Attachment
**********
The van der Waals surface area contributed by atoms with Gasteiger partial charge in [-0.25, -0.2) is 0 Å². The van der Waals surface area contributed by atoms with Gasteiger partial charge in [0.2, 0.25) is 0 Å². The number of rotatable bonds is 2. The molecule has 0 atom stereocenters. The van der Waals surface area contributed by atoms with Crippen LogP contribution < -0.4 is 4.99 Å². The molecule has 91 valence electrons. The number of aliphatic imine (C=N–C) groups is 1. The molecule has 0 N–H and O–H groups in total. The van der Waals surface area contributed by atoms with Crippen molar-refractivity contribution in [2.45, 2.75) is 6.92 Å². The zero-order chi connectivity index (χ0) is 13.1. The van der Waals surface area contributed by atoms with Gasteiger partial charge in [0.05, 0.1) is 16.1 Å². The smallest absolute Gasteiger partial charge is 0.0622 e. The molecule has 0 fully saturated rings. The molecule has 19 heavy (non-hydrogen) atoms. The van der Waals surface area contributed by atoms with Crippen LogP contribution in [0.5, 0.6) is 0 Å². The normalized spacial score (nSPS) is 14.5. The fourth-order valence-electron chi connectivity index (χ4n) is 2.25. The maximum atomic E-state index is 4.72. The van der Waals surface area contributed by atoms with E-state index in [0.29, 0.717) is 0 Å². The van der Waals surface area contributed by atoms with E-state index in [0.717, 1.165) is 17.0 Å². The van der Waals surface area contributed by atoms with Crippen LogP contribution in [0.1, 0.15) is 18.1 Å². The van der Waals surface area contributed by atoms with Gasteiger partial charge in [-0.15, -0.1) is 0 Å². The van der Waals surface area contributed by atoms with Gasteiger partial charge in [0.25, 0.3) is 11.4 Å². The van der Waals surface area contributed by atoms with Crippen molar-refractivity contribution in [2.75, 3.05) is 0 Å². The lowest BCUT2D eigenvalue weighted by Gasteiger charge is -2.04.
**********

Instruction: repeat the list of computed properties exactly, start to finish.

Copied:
The van der Waals surface area contributed by atoms with Gasteiger partial charge in [-0.25, -0.2) is 0 Å². The van der Waals surface area contributed by atoms with Gasteiger partial charge in [0.2, 0.25) is 0 Å². The number of rotatable bonds is 2. The molecule has 0 atom stereocenters. The van der Waals surface area contributed by atoms with Crippen LogP contribution < -0.4 is 4.99 Å². The molecule has 91 valence electrons. The number of aliphatic imine (C=N–C) groups is 1. The molecule has 0 N–H and O–H groups in total. The van der Waals surface area contributed by atoms with Crippen molar-refractivity contribution in [2.45, 2.75) is 6.92 Å². The zero-order chi connectivity index (χ0) is 13.1. The van der Waals surface area contributed by atoms with Gasteiger partial charge in [0.05, 0.1) is 16.1 Å². The smallest absolute Gasteiger partial charge is 0.0622 e. The molecule has 0 fully saturated rings. The molecule has 19 heavy (non-hydrogen) atoms. The van der Waals surface area contributed by atoms with Crippen LogP contribution in [0.5, 0.6) is 0 Å². The normalized spacial score (nSPS) is 14.5. The fourth-order valence-electron chi connectivity index (χ4n) is 2.25. The maximum atomic E-state index is 4.72. The van der Waals surface area contributed by atoms with E-state index in [0.29, 0.717) is 0 Å². The van der Waals surface area contributed by atoms with E-state index in [0.717, 1.165) is 17.0 Å². The van der Waals surface area contributed by atoms with Crippen LogP contribution in [0.1, 0.15) is 18.1 Å². The van der Waals surface area contributed by atoms with Gasteiger partial charge in [-0.15, -0.1) is 0 Å². The van der Waals surface area contributed by atoms with Gasteiger partial charge in [0.25, 0.3) is 11.4 Å². The van der Waals surface area contributed by atoms with Crippen molar-refractivity contribution in [2.75, 3.05) is 0 Å². The lowest BCUT2D eigenvalue weighted by Gasteiger charge is -2.04.